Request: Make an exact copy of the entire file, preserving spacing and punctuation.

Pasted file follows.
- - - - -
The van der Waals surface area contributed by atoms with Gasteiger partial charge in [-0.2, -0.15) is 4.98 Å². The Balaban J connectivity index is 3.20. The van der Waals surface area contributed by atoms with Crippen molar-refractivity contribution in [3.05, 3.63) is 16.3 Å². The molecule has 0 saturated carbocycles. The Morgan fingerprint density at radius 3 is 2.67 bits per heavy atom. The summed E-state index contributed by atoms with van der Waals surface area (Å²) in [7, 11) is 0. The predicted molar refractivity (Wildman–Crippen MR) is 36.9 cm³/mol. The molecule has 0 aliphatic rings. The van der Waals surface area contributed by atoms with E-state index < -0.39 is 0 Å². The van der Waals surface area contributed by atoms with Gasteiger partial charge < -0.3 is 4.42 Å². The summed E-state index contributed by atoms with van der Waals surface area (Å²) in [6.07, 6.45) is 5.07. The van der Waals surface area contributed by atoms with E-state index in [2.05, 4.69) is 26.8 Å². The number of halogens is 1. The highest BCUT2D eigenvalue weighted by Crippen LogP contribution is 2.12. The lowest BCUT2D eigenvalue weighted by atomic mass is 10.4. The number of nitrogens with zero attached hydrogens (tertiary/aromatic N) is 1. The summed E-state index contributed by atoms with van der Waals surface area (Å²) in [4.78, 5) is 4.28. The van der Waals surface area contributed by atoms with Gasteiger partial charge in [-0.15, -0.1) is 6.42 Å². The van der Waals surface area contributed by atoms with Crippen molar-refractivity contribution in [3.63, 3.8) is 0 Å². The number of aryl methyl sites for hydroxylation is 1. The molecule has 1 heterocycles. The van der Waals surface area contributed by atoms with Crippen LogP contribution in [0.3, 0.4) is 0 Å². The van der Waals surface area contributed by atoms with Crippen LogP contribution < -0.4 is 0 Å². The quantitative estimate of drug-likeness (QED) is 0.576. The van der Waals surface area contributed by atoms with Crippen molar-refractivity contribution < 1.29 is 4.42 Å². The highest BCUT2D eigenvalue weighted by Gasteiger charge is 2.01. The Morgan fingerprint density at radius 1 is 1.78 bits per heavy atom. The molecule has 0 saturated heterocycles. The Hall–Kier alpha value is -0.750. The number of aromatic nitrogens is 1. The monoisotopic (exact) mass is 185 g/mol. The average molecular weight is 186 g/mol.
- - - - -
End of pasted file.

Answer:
The van der Waals surface area contributed by atoms with Gasteiger partial charge in [-0.2, -0.15) is 4.98 Å². The Balaban J connectivity index is 3.20. The van der Waals surface area contributed by atoms with Crippen molar-refractivity contribution in [3.05, 3.63) is 16.3 Å². The molecule has 0 saturated carbocycles. The Morgan fingerprint density at radius 3 is 2.67 bits per heavy atom. The summed E-state index contributed by atoms with van der Waals surface area (Å²) in [7, 11) is 0. The predicted molar refractivity (Wildman–Crippen MR) is 36.9 cm³/mol. The molecule has 0 aliphatic rings. The van der Waals surface area contributed by atoms with E-state index < -0.39 is 0 Å². The van der Waals surface area contributed by atoms with Gasteiger partial charge < -0.3 is 4.42 Å². The summed E-state index contributed by atoms with van der Waals surface area (Å²) in [6.07, 6.45) is 5.07. The van der Waals surface area contributed by atoms with E-state index in [2.05, 4.69) is 26.8 Å². The number of halogens is 1. The highest BCUT2D eigenvalue weighted by Crippen LogP contribution is 2.12. The lowest BCUT2D eigenvalue weighted by atomic mass is 10.4. The number of nitrogens with zero attached hydrogens (tertiary/aromatic N) is 1. The summed E-state index contributed by atoms with van der Waals surface area (Å²) in [4.78, 5) is 4.28. The van der Waals surface area contributed by atoms with Gasteiger partial charge in [-0.15, -0.1) is 6.42 Å². The van der Waals surface area contributed by atoms with Crippen molar-refractivity contribution in [3.63, 3.8) is 0 Å². The number of aryl methyl sites for hydroxylation is 1. The molecule has 1 heterocycles. The van der Waals surface area contributed by atoms with Crippen LogP contribution in [0.3, 0.4) is 0 Å². The van der Waals surface area contributed by atoms with Crippen LogP contribution < -0.4 is 0 Å². The quantitative estimate of drug-likeness (QED) is 0.576. The van der Waals surface area contributed by atoms with Crippen molar-refractivity contribution < 1.29 is 4.42 Å². The highest BCUT2D eigenvalue weighted by Gasteiger charge is 2.01. The Morgan fingerprint density at radius 1 is 1.78 bits per heavy atom. The molecule has 0 saturated heterocycles. The Hall–Kier alpha value is -0.750. The number of aromatic nitrogens is 1. The monoisotopic (exact) mass is 185 g/mol. The average molecular weight is 186 g/mol.